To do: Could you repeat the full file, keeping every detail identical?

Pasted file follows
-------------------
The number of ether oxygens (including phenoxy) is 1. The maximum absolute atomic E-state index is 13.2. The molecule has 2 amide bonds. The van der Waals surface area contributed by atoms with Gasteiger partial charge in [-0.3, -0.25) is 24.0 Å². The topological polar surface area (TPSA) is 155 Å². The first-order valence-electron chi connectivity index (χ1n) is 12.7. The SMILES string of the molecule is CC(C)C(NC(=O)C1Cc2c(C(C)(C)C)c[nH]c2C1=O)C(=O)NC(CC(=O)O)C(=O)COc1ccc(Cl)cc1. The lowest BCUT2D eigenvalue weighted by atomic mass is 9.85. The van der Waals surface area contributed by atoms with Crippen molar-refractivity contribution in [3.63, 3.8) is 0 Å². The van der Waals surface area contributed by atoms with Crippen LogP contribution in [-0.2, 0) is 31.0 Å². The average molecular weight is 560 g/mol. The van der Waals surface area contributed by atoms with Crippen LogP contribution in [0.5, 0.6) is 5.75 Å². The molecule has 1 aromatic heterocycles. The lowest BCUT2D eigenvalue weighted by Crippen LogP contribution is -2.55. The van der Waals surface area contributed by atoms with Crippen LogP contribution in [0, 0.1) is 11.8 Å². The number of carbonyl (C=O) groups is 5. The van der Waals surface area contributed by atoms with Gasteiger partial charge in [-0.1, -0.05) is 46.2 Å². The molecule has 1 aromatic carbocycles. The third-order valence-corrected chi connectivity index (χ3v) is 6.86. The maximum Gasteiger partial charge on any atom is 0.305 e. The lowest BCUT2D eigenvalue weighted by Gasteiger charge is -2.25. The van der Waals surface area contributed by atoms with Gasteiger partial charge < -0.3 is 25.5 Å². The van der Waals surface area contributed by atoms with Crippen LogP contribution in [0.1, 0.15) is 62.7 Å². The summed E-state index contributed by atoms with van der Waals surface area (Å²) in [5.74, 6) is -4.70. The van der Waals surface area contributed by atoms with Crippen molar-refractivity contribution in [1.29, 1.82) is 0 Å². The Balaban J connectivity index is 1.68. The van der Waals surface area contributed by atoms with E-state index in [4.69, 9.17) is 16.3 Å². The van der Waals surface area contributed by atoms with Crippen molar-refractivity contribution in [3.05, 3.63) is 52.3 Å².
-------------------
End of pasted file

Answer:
The number of ether oxygens (including phenoxy) is 1. The maximum absolute atomic E-state index is 13.2. The molecule has 2 amide bonds. The van der Waals surface area contributed by atoms with Gasteiger partial charge in [-0.3, -0.25) is 24.0 Å². The topological polar surface area (TPSA) is 155 Å². The first-order valence-electron chi connectivity index (χ1n) is 12.7. The SMILES string of the molecule is CC(C)C(NC(=O)C1Cc2c(C(C)(C)C)c[nH]c2C1=O)C(=O)NC(CC(=O)O)C(=O)COc1ccc(Cl)cc1. The lowest BCUT2D eigenvalue weighted by atomic mass is 9.85. The van der Waals surface area contributed by atoms with Crippen molar-refractivity contribution in [3.63, 3.8) is 0 Å². The van der Waals surface area contributed by atoms with Crippen LogP contribution in [-0.2, 0) is 31.0 Å². The average molecular weight is 560 g/mol. The van der Waals surface area contributed by atoms with Crippen LogP contribution in [0.5, 0.6) is 5.75 Å². The molecule has 1 aromatic heterocycles. The lowest BCUT2D eigenvalue weighted by Crippen LogP contribution is -2.55. The van der Waals surface area contributed by atoms with Crippen LogP contribution in [0, 0.1) is 11.8 Å². The number of carbonyl (C=O) groups is 5. The van der Waals surface area contributed by atoms with Gasteiger partial charge in [-0.1, -0.05) is 46.2 Å². The molecule has 1 aromatic carbocycles. The third-order valence-corrected chi connectivity index (χ3v) is 6.86. The maximum Gasteiger partial charge on any atom is 0.305 e. The lowest BCUT2D eigenvalue weighted by Gasteiger charge is -2.25. The van der Waals surface area contributed by atoms with Gasteiger partial charge < -0.3 is 25.5 Å². The van der Waals surface area contributed by atoms with Crippen LogP contribution in [0.1, 0.15) is 62.7 Å². The summed E-state index contributed by atoms with van der Waals surface area (Å²) in [5.74, 6) is -4.70. The van der Waals surface area contributed by atoms with Crippen molar-refractivity contribution in [1.29, 1.82) is 0 Å². The Balaban J connectivity index is 1.68. The van der Waals surface area contributed by atoms with E-state index in [4.69, 9.17) is 16.3 Å². The van der Waals surface area contributed by atoms with Crippen molar-refractivity contribution in [3.05, 3.63) is 52.3 Å².